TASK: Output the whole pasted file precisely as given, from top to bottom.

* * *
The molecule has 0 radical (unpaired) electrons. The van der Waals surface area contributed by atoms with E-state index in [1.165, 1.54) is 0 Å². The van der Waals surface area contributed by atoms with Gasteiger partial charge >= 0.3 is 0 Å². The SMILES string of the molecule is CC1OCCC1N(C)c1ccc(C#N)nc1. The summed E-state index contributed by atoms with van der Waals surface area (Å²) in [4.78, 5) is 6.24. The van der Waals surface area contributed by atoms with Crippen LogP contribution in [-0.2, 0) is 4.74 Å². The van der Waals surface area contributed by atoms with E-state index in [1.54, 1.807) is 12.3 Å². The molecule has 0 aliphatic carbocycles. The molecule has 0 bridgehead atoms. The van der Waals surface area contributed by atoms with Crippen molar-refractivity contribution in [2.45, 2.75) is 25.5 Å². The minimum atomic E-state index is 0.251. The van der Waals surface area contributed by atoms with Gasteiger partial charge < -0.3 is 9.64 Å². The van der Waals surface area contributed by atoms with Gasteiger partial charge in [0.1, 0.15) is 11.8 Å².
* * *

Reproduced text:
The molecule has 0 radical (unpaired) electrons. The van der Waals surface area contributed by atoms with E-state index in [1.165, 1.54) is 0 Å². The van der Waals surface area contributed by atoms with Gasteiger partial charge >= 0.3 is 0 Å². The SMILES string of the molecule is CC1OCCC1N(C)c1ccc(C#N)nc1. The summed E-state index contributed by atoms with van der Waals surface area (Å²) in [4.78, 5) is 6.24. The van der Waals surface area contributed by atoms with Crippen LogP contribution in [-0.2, 0) is 4.74 Å². The van der Waals surface area contributed by atoms with E-state index in [1.54, 1.807) is 12.3 Å². The molecule has 0 aliphatic carbocycles. The molecule has 0 bridgehead atoms. The van der Waals surface area contributed by atoms with Crippen molar-refractivity contribution in [2.45, 2.75) is 25.5 Å². The minimum atomic E-state index is 0.251. The van der Waals surface area contributed by atoms with Gasteiger partial charge < -0.3 is 9.64 Å². The van der Waals surface area contributed by atoms with Gasteiger partial charge in [0.1, 0.15) is 11.8 Å².